June 6 – AAN! sets up a picket in front of the Royal Ontario Museum where the Canadian Life and Health Insurance Association is holding a gala dinner. The picket is intended to highlight practices of insurance companies which have a negative impact on PLWAs.
June 20 – AAN! Co-chair Mark Freamo speaks to a federal consultation on immigration opposing proposed mandatory HIV testing for prospective immigrants.
June 23 – AAN! meets with the Drug Quality Therapeutics Committee (DQTC) to demand that Rifabutin and Mepron be added to the drug formulary, to publicize Section 8’s, to develop a formulary specifically for HIV and to set up a subcommittee of community HIV experts to advise the DQTC.
July 3 – An AAN! float leads the march at Toronto’s Lesbian and Gay Pride Day. The float ridicules Premier Bob Rae’s failure to deliver on his promise to PLWAs to implement a catastrophic drug program.
September 23 – AAN! organizes a demonstration at the provincial Ministry of Health on the theme “Bob Rae is hanging PLWAs out to dry” protesting the government’s failure to introduce a catastrophic drug program.
October 5 – AAN! meets with politicians in Ottawa including Real Menard of the B.Q. who is supportive of AAN!’s mandate and agrees to help AAN! raise issues in the House of Commons.
November 19 – AAN! members attempt to take the stage at the provincialNDP conference in Hamilton. An impromptu meeting with Premier Rae is held and the Premier promises to reconsider a catastrophic drug program.
November 30 – The Ontario government announces that a catastrophic drug program will be implemented by April 1995 and AAN! calls off plans to burn Premier Bob Rae in effigy at a huge demonstration planned for World AIDS Day on December 1st.
February – AAN! holds a press conference to highlight its release of a report card on the performance of all major pharmaceutical companies involved in AIDS treatment and research.
March – In the face of the government’s social service cutbacks, AAN! makes “Fight the Cuts” the theme of its activities at International Women’s Day.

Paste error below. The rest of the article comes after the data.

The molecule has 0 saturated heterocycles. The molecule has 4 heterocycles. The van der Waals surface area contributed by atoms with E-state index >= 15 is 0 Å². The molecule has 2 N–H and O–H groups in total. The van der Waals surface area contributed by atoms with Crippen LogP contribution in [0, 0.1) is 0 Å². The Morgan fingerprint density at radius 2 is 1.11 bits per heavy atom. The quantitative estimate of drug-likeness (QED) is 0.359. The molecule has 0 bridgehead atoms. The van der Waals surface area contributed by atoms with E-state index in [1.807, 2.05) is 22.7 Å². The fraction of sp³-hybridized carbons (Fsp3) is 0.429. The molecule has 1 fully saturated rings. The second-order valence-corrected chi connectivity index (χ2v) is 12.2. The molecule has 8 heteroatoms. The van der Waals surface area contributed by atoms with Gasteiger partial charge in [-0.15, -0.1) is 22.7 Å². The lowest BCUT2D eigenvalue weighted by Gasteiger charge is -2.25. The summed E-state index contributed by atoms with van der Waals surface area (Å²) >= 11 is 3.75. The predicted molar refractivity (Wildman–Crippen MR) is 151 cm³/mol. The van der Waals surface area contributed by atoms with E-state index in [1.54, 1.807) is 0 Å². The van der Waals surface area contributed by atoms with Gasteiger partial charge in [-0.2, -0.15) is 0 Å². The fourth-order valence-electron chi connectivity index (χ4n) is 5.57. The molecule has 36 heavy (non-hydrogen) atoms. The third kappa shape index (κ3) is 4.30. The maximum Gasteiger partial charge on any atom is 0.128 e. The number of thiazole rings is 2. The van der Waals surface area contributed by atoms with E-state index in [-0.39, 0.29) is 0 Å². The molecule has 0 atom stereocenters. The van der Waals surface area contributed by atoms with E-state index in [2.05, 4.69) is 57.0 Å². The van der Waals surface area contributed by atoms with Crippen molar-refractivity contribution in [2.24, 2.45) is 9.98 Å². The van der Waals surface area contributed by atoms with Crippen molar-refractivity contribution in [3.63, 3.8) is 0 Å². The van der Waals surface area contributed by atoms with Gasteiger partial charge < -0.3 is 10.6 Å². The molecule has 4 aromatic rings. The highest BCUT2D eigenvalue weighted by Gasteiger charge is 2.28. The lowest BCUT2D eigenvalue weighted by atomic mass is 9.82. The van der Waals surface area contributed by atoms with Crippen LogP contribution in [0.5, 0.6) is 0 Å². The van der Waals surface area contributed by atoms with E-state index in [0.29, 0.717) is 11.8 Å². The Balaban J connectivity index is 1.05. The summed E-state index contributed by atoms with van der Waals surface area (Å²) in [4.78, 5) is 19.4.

April – AAN! members begin meetings and consultations with the DQTC to work for speedier inclusion of AIDS drugs on the Ontario Drug Formulary.
June – CATIE receives the federal government contract to implement the National AIDS Treatment Information Service, a concept first proposed by AAN! in 1989.
July 2 – Thousands of people carry AAN! placards at Toronto’s Lesbian and Gay Pride Day celebrations.Â Thousands more sport AAN! tattoos.
Summer – AAN! begins a postcard campaign demanding that Abbott Pharmaceutical provide compassionate release for its new protease inhibitor. Parallel campaigns by activists in Canada and the U.S. lead to a limited compassionate release of the drug in September.
Summer – AAN! spearheads efforts to win changes in the protocol of a study into the effect of vitamins C and E on people with HIV, after it is revealed that study participants are required to fall below the standard of care in terms of nutritional supplementation. Researchers finally agree to the demanded changes.
October 1 – AAN! launches a national campaign to demand the federal government renew research funding for AIDS under the National AIDS Strategy. Research funds have already been exhausted. Thousands of individuals across Canada send postcards to Health Minister Diane Marleau, demanding money for AIDS research.
October 30 – An AAN! delegation meets with Premier Mike Harris around provincial AIDS initiatives and the effect of provincial social service cuts on PLWAs. A follow up meeting takes place with the Minister of Health Jim Wilson December 7.
November 29 – AAN! meets with representatives of Boehringer Ingelheim and wins compassionate release of Nevaripine, an experimental anti-HIV drug.
December 1 – AAN! organizes a demonstration on International AIDS Day to protest the provincial government’s cuts to social services and the failure of the federal government to renew the National AIDS Strategy.
January – AAN! holds press conference with CTN and CAHR to draw attention to the need for a National AIDS Strategy.
February 28 – AAN! stages a community forum to present promising findings emerging from the Washington conference on immunology and virology.